The 'social microbiome' can fundamentally shape the costs and benefits of group-living, but understanding social transmission of microbes in free-living animals is challenging due to confounding effects of kinship and shared environments (e.g. highly associated individuals often share the same spaces, food and water). Here, we report evidence for convergence towards a social microbiome among introduced common vampire bats, Desmodus rotundus, a highly social species in which adults feed only on blood, and engage in both mouth-to-body allogrooming and mouth-to-mouth regurgitated food sharing. Shotgun sequencing of samples from six zoos in the USA, 15 wild-caught bats from a colony in Belize and 31 bats from three colonies in Panama showed that faecal microbiomes were more similar within colonies than between colonies. To assess microbial transmission, we created an experimentally merged group of the Panama bats from the three distant sites by housing these bats together for four months. In this merged colony, we found evidence that dyadic gut microbiome similarity increased with both clustering and oral contact, leading to microbiome convergence among introduced bats. Our findings demonstrate that social interactions shape microbiome similarity even when controlling for past social history, kinship, environment and diet.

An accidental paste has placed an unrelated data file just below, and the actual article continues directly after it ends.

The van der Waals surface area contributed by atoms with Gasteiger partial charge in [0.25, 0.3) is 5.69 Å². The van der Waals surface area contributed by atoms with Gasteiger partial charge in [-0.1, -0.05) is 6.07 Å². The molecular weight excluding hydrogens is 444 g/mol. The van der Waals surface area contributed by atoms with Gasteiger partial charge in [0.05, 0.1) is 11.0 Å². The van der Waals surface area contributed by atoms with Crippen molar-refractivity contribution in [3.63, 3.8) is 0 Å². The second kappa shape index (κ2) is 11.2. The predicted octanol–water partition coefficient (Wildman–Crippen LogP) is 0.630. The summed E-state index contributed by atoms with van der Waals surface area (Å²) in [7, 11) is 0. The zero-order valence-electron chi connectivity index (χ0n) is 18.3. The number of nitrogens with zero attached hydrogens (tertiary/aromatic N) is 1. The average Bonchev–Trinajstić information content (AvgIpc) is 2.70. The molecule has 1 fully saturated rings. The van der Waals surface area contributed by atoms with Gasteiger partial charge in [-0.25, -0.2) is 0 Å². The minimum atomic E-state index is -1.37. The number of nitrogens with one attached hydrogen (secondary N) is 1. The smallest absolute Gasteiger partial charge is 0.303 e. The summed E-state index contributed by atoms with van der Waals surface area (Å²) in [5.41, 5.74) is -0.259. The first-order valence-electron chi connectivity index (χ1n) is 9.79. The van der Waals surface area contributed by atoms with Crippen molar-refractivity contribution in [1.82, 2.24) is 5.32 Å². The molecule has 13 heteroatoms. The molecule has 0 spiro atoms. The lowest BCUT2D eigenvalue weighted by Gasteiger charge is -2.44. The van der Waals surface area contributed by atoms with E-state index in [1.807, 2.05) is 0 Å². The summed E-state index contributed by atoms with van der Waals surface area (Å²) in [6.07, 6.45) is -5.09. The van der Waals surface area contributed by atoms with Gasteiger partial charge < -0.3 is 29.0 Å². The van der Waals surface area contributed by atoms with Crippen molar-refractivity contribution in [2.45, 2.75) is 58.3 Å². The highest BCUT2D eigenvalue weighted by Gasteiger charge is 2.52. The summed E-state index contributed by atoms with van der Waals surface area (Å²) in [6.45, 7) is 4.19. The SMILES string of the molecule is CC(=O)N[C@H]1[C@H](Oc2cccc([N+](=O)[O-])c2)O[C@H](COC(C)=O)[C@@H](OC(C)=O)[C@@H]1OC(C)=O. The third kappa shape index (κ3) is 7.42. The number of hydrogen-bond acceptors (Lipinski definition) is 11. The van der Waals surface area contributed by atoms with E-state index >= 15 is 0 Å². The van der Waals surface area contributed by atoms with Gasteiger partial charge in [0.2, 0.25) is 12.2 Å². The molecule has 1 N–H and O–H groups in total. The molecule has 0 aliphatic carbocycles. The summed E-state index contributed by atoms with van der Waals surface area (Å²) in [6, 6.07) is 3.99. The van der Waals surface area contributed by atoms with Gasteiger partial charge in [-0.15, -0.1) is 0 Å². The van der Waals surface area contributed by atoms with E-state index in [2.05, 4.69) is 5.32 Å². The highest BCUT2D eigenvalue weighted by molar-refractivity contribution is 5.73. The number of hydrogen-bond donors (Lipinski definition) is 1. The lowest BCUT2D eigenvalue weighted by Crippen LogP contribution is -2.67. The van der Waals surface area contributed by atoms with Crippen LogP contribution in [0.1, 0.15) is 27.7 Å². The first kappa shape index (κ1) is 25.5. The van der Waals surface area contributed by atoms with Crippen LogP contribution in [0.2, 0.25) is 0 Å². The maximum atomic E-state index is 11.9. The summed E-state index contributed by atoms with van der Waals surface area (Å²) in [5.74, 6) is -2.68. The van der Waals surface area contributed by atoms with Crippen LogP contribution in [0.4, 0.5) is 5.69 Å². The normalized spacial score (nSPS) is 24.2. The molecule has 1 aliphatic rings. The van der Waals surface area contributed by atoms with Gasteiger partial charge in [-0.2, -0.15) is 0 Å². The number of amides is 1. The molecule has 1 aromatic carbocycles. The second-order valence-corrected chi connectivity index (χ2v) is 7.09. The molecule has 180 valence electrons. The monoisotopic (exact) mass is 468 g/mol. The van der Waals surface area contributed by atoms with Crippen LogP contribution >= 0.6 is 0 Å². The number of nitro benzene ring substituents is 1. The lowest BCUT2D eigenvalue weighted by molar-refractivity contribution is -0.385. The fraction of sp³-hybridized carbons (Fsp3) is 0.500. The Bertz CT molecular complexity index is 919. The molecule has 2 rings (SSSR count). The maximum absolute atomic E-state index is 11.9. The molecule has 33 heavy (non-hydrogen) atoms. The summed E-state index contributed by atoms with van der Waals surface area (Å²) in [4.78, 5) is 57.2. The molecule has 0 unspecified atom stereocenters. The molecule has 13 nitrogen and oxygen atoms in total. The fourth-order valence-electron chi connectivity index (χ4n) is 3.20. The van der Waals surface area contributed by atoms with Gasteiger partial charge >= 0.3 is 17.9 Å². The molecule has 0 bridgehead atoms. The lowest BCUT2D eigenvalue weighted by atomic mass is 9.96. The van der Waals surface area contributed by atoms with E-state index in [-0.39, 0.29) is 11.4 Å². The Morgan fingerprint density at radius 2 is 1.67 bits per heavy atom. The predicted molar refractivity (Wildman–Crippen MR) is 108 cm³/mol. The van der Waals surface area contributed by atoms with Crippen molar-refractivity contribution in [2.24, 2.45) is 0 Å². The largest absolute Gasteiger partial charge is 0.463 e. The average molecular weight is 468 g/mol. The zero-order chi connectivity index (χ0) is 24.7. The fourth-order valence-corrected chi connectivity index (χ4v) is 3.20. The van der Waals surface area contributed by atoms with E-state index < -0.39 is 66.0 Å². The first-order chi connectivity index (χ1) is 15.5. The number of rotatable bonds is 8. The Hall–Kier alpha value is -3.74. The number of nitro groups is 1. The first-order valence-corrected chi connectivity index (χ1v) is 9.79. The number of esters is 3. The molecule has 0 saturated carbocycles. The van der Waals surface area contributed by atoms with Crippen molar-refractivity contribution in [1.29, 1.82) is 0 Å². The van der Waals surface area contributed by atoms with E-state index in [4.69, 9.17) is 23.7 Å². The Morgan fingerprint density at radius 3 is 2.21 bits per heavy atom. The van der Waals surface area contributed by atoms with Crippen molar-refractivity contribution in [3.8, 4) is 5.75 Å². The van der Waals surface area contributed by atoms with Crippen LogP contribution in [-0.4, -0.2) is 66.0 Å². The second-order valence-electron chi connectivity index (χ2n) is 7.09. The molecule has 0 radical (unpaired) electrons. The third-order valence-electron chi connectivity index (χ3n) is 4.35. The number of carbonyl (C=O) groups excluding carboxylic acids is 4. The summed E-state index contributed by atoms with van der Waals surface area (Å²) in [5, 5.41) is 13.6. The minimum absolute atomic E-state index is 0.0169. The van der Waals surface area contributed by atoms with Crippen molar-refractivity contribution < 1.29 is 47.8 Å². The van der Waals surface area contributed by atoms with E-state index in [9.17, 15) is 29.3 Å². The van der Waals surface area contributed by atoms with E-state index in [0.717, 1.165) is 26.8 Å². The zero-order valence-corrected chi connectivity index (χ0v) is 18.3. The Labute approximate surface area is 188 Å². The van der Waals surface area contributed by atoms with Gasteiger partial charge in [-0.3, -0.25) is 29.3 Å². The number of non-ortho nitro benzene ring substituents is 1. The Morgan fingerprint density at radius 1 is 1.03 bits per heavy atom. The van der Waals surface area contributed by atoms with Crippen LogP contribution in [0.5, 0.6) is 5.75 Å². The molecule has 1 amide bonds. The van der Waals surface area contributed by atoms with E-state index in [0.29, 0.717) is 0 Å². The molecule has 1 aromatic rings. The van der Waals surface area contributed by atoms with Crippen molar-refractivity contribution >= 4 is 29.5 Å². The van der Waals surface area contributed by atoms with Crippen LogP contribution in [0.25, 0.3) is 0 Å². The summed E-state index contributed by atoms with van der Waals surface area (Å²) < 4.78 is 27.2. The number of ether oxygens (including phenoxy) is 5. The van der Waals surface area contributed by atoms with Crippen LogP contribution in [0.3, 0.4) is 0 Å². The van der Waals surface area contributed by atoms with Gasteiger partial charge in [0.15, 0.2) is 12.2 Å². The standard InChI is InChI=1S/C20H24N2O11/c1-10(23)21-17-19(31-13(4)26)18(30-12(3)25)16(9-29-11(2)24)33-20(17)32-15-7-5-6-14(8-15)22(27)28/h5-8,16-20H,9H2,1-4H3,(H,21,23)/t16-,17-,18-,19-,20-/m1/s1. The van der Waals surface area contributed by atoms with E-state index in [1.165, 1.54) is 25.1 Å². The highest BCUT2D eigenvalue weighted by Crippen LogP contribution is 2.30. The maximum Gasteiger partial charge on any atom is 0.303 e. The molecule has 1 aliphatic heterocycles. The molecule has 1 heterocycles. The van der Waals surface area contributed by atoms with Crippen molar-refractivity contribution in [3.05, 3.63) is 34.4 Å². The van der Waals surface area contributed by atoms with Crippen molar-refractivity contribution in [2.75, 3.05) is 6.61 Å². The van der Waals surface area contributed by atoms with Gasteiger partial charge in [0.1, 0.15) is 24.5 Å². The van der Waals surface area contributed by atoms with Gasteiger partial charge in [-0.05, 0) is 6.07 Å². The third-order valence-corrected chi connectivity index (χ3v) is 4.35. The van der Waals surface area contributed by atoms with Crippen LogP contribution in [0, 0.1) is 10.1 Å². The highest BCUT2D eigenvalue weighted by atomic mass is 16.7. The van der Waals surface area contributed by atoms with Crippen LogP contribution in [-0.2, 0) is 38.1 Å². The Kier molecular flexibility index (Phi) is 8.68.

- vampire bat
- social network
ASJC Scopus subject areas
- Agricultural and Biological Sciences (miscellaneous)
- Agricultural and Biological Sciences(all)